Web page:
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Brian Pennington

A blog about Cyber Security & Compliance

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March 2014

Health sector needs to improve its data protection

The Information Commissioner’s Office report on how organisations providing secondary health care are complying with the Data Protection Act and highlights areas that need improvement.

The report summarises the results of 19 audits, mostly against NHS Trusts.

The audits looked at how personal data is handled by the organisation, and fit alongside NHS information governance guidelines. The organisations voluntarily agreed to work with the ICO to identify good practice and, where necessary, improve procedures relating to the handling of personal data.

The Audits found:

  • All the organisations had data protection policies and procedures in place, though compliance with the policies wasn’t always effectively monitored, for instance through spot checks.
  • All the organisations had a system in place to track health records, though some did not conduct audits for missing files. The physical security of records also varied, with concern raised particularly around unlocked trollies used for moving files.
  • There was also a lack of simple password controls, notably forcing regular password changes.
  • Some organisations had little in the way of fire or flood protection in place for paper records.
  • All organisations had appropriate information governance related risk registers and risk assessments that were regularly reviewed.
  • Concern was raised around the use of fax machines for sending personal information, given the human error associated with using a fax machine.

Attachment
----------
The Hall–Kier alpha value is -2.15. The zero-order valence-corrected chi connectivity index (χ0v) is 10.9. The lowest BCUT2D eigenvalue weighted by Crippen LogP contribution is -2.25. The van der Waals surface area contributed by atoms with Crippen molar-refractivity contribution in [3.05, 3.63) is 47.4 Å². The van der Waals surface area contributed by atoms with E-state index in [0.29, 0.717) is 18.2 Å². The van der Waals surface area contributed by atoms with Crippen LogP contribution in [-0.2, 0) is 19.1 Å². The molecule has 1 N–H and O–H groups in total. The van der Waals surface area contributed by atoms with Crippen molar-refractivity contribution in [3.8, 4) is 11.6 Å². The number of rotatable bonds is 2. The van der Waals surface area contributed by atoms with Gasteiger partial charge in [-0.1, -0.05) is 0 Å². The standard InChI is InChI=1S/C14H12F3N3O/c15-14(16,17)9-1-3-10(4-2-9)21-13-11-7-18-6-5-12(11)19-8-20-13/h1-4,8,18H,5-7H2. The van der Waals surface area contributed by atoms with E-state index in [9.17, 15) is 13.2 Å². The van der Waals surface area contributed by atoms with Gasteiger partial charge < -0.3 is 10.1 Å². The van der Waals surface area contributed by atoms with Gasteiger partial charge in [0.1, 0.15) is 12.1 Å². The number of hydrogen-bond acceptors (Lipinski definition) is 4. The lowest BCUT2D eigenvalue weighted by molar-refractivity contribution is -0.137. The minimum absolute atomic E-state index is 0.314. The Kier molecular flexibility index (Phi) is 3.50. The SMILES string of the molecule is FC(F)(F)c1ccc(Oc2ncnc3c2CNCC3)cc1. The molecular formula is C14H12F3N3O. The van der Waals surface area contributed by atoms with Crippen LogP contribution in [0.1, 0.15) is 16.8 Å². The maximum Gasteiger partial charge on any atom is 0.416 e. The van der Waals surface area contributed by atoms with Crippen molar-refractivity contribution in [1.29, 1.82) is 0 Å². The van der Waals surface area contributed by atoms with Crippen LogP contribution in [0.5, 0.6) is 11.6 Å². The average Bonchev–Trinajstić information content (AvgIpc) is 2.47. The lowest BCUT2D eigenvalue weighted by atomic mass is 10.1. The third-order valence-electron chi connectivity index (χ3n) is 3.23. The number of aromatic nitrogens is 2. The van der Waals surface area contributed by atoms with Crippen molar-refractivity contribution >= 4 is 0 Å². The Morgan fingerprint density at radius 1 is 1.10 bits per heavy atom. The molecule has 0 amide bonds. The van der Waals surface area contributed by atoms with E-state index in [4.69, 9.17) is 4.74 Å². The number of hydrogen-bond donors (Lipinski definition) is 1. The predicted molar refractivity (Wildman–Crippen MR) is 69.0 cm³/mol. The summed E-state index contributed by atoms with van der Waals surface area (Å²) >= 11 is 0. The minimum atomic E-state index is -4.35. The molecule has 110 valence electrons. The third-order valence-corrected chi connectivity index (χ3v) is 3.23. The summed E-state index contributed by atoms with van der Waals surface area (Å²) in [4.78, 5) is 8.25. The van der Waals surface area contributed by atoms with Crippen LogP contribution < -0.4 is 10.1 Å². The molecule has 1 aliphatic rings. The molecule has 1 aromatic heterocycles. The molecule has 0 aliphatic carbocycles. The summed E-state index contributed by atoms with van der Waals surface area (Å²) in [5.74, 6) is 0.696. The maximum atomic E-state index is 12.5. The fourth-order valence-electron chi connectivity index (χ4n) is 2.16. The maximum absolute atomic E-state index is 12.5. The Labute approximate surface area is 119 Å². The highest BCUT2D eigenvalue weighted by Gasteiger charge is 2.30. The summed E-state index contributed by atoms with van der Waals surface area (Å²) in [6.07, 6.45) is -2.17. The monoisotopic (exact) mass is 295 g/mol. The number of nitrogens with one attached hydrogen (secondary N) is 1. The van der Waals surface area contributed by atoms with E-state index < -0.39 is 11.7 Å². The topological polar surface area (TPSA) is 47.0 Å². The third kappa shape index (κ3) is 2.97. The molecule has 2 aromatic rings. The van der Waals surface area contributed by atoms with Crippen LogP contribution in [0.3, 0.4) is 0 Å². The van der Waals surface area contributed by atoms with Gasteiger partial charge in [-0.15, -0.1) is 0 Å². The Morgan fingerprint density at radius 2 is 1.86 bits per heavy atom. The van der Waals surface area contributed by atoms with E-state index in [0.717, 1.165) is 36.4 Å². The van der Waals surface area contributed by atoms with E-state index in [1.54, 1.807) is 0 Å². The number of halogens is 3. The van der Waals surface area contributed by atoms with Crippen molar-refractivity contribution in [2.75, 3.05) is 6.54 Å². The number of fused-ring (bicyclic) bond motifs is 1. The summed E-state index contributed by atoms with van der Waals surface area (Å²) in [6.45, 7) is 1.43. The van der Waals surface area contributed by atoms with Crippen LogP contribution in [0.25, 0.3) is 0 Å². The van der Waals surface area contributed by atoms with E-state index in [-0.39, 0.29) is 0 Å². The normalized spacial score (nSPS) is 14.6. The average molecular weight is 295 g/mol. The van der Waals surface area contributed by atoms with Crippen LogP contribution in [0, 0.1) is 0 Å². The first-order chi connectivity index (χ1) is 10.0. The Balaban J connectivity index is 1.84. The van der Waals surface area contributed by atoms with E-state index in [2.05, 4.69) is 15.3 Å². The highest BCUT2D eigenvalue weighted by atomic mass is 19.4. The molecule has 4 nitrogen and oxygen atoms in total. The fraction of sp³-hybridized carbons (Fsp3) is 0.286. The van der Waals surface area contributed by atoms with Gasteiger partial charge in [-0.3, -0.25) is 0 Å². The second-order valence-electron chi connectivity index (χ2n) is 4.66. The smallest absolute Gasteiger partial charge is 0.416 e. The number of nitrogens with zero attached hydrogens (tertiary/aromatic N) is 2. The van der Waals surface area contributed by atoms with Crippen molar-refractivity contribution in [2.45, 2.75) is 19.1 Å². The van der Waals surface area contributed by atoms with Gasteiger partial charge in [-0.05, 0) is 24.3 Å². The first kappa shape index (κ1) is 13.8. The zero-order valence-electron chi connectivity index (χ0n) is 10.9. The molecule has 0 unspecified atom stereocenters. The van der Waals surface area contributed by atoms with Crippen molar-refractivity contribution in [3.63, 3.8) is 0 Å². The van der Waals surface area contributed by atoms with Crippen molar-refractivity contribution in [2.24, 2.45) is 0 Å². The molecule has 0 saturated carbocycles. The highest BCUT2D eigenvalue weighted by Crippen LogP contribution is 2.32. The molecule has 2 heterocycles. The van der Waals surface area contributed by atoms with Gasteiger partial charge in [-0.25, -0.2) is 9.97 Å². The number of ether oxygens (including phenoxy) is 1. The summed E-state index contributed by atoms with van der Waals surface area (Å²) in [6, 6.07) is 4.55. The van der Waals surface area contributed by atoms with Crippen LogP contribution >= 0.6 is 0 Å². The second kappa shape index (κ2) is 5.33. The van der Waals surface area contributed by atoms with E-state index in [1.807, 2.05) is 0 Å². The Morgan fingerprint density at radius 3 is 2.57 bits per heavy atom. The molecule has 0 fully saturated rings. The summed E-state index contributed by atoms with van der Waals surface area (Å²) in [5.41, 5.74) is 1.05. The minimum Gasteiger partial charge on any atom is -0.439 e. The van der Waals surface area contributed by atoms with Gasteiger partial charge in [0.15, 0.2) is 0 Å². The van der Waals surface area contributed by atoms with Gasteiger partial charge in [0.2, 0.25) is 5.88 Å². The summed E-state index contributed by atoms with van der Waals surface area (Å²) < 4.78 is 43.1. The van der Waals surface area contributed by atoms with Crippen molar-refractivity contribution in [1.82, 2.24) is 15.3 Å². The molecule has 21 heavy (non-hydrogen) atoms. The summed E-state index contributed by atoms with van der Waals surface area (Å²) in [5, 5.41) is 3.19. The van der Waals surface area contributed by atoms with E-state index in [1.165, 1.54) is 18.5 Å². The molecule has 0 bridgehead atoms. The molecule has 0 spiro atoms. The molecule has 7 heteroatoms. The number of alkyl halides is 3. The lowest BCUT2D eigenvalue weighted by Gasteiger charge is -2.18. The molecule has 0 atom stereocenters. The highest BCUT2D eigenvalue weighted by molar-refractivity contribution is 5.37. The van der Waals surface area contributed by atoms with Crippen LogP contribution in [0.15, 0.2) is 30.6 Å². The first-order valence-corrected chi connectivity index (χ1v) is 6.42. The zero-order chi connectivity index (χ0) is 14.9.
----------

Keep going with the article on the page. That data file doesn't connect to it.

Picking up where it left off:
Before three of the audits, staff were surveyed about their awareness of data protection policies

  • 88% of staff had read and understood the policy in place within their organisation
  • 94% had completed data protection training within the previous year

Claire Chadwick, ICO Team Manager in the Good Practice team, said:

Information about a person’s health tends to be one of the most sensitive types of personal data, and it is clear it must be properly handled.

“Our experiences in these audits suggested that tended to be the case. Only one of the audits suggested a substantial risk of non-compliance with the law, while more than half gave reasonable assurance the law was being complied with.

“By paying attention to this report, more organisations in this sector can ensure they are handling personal information properly. This report is an opportunity to review and improve practices and procedures based on our experiences

The audits followed a letter from the Information Commissioner and the Chief Executive of the NHS Sir David Nicholson to chief executives and finance directors within the NHS.

The full report can be found here.

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A third of Canadians are victims of financial fraud

Canadians are taking steps to protect themselves against fraud, according to a survey by the Chartered Professional Accountants of Canada.

The group’s annual look at this issue found:

  • 72% of Canadians shred their banking and credit card statements;
  • 68% are very uncomfortable giving out personal or financial information through email;
  • 61% are very uncomfortable giving out this information on the phone;
  • 59% cover the keypad when entering their PIN number at a retailer or a bank machine;
  • 56% are very uncomfortable logging in to their banking or investment website using a public Wifi network;
  • 51% notify their bank and credit card company when they travel abroad.

The survey also reveals that, despite these efforts:

  • 29% of respondents report being victims of some form of financial fraud
  • 43% know someone who has been a fraud victim

The most common types of fraud reported by victims surveyed were credit and debit card fraud.

The CPAC is an umbrella group for the Canadian accounting profession. Reprinted from the Toronto Star.

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